What is the longevity of a tooth implant? Are they long-lasting? How long do they last before they require a re-do? These are all questions patients ask orthodontists when considering whether to get an implant. Once your dentist tells you that they specialize in dental implants, you will want to know how long the perfect smile will last. The truth is, implants can last a very long time and help you regain confidence in your smile.
Today, new dental implants are designed to be solid and supportive like the older versions and look natural. Unlike dental crowns, dental implants can last a lifetime. However, Every person alive is different, as is every case and implant procedure. While implants do not wear out the way natural teeth do, other factors can affect their longevity. Bonding of the tooth to surrounding tissue can be the biggest issue that impacts long-term dental implants.
How Long Does A Tooth Implant Last?
The longevity of dental implants is determined by various factors, including the dentist’s skill, the materials used in the implant and crown, the condition of your gums and jaw bone, and how you care for your teeth. Dental implants can last a lifetime with proper maintenance. Notably, numerous individuals have had the same implants for over 25 years. Dental implants are made of robust and long-lasting materials. According to research, dental implants can survive at least 15 years with adequate treatment. Since the 1960s, more than 20 million people have received dental implants.
While dental implants are long-lasting, this does not guarantee they will never fail or develop issues. The implant will be removed, and a fresh one put in. However, the implant can be restored and preserved in some cases. While all-ceramic crowns that mix with your natural teeth are now available, not everyone is a candidate for these implants. The lifespan of an implant is determined by various factors, including the patient’s level of care. Dental implants can endure for many years, if not decades, with proper care, yet some will eventually require replacement due to wear and tear or decay. Daily dental hygiene is critical to the health of your implants. Brushing twice daily with fluoride toothpaste, flossing daily, and visiting our office for routine cleanings are critical for maintaining a healthy mouth and preventing gum disease. Appropriate care also entails being careful of what you eat and drink.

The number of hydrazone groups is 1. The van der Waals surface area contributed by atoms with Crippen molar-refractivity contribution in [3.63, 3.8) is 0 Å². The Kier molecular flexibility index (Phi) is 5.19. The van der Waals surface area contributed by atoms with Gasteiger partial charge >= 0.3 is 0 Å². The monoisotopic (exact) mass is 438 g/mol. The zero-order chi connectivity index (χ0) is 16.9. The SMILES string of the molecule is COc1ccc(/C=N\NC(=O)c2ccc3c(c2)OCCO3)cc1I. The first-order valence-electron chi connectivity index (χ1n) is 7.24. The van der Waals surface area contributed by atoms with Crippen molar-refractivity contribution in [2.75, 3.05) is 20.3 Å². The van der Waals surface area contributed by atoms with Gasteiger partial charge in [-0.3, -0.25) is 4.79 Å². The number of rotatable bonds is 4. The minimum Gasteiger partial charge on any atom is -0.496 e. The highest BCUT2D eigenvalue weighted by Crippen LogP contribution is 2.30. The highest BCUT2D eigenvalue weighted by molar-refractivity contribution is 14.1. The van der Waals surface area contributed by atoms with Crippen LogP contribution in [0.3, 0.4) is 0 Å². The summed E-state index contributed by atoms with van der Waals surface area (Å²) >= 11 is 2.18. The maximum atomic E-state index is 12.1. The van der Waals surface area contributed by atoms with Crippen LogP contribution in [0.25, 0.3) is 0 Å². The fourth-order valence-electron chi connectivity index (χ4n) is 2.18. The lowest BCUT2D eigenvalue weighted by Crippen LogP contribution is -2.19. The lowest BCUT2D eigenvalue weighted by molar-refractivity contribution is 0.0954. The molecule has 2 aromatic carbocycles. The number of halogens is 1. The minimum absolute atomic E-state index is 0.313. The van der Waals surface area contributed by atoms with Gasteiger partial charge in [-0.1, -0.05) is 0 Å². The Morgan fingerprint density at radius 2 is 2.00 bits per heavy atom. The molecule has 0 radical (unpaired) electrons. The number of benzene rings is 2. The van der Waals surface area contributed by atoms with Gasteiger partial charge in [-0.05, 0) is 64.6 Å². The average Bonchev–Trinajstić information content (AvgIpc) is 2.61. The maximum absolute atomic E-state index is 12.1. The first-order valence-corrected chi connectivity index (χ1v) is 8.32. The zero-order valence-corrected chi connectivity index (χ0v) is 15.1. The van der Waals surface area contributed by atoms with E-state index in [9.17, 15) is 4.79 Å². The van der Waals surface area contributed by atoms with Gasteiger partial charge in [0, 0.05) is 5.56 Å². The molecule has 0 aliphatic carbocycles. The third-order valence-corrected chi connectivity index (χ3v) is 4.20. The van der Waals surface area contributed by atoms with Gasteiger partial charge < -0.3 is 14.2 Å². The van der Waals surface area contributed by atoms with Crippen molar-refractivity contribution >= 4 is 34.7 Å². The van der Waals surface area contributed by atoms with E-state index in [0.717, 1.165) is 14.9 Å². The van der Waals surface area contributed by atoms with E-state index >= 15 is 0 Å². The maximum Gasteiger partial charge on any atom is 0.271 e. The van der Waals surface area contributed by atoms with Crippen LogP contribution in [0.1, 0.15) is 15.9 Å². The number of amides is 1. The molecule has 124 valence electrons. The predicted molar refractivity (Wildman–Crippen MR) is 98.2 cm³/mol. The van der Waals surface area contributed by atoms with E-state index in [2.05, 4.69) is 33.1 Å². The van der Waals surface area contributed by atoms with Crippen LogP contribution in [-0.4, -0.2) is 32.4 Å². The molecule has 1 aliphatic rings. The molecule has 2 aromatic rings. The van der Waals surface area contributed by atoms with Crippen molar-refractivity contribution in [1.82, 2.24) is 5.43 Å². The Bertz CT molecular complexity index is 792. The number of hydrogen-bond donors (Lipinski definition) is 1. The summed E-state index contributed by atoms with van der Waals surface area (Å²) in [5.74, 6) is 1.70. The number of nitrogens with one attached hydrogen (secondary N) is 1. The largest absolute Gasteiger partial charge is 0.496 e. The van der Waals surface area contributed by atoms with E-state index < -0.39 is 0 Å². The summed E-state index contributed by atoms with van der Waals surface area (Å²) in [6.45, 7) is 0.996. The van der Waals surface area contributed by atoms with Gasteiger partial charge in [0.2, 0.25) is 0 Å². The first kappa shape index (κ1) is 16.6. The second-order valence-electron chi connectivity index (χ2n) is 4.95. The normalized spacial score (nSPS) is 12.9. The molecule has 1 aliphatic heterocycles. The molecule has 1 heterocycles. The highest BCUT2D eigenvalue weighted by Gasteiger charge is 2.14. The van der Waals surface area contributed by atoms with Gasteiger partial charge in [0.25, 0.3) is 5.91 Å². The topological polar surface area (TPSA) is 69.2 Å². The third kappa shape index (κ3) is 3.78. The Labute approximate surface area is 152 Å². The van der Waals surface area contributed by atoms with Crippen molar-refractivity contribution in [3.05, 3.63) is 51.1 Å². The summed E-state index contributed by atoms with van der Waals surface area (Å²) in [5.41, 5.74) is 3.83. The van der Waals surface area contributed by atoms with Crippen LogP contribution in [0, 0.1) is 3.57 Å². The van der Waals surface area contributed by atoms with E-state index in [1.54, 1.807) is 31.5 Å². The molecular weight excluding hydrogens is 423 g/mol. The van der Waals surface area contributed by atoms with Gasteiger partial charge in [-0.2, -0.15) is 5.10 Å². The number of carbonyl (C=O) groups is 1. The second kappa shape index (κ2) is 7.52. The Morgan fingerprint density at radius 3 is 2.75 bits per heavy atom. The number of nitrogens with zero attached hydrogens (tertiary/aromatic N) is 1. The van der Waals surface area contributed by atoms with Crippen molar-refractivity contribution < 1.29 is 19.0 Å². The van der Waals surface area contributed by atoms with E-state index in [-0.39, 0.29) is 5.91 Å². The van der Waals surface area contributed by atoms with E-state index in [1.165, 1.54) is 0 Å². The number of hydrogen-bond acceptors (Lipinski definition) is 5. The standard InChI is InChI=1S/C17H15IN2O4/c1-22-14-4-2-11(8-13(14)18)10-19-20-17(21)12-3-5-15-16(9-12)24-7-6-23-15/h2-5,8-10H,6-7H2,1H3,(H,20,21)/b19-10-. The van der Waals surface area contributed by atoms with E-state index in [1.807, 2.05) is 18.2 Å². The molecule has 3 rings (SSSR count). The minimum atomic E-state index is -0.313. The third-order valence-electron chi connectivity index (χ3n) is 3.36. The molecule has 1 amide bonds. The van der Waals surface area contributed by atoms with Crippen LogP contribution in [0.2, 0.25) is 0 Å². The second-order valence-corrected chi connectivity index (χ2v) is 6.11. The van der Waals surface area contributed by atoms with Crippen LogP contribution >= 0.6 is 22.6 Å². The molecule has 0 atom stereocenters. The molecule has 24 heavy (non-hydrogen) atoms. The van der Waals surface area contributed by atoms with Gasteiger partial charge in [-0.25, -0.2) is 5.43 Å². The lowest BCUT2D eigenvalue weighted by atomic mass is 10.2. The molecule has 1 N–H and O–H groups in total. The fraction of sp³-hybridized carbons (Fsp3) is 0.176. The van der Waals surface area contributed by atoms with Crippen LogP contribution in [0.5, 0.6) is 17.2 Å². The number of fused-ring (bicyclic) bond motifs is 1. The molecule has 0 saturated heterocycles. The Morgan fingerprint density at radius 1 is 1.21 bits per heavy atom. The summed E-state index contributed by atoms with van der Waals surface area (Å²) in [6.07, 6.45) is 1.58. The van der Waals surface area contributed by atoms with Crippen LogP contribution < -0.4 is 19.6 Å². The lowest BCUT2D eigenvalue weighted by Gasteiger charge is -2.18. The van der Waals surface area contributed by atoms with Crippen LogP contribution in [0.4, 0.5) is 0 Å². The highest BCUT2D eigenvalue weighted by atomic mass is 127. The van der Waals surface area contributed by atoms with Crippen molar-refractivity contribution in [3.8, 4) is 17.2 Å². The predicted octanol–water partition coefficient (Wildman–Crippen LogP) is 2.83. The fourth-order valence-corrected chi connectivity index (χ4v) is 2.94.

Dental Implants :
- Don’t require special care
- Prevent bone loss
- Are resistant to cavities and gum disease
- Last a lifetime with proper care
Here are some common reasons why dental implants fail:
- The tooth wasn’t cared for properly after it was placed. It is the most common reason why dental implants fail. You have to follow your dentist’s instructions about caring for your teeth after placing an implant. If you don’t take care of it properly, you increase the risk of infection developing.
- The placement of the tooth was improper. When a tooth isn’t placed correctly, it can cause problems with nerve damage, and infections can develop more easily around the tooth because of the way it is placed. Poor dental implant placement could also make it difficult to chew or talk usually.
- Dental implants are highly susceptible to infections or gum disease because bacteria can get into tiny holes on the side of the tooth or between the gums and teeth. The condition may even spread throughout your body if you’re not careful about treating it immediately; this is called sepsis.
Tooth implantation is replacing tooth roots with titanium posts, which are used as substitutes for the source, hosting crowns on top. In other words, a dental implant is a dental prosthesis that’s surgically installed in the jaw. Tooth implants are permanent and durable; one implant can last from 20 to 50 years. The longevity of the implant depends on many factors: bone health, oral hygiene, overall health, and age are some of the major ones. According to a study conducted by Cochran, 74% of patients reported no problems with tooth implants for more than 12 years after placement. Their bones aren’t exposed to the outside environment, so there’s no risk of bacteria infiltration. The American Dental Association recommends visiting your dentist every year after getting an implant to check how it’s holding up and even clean your gums.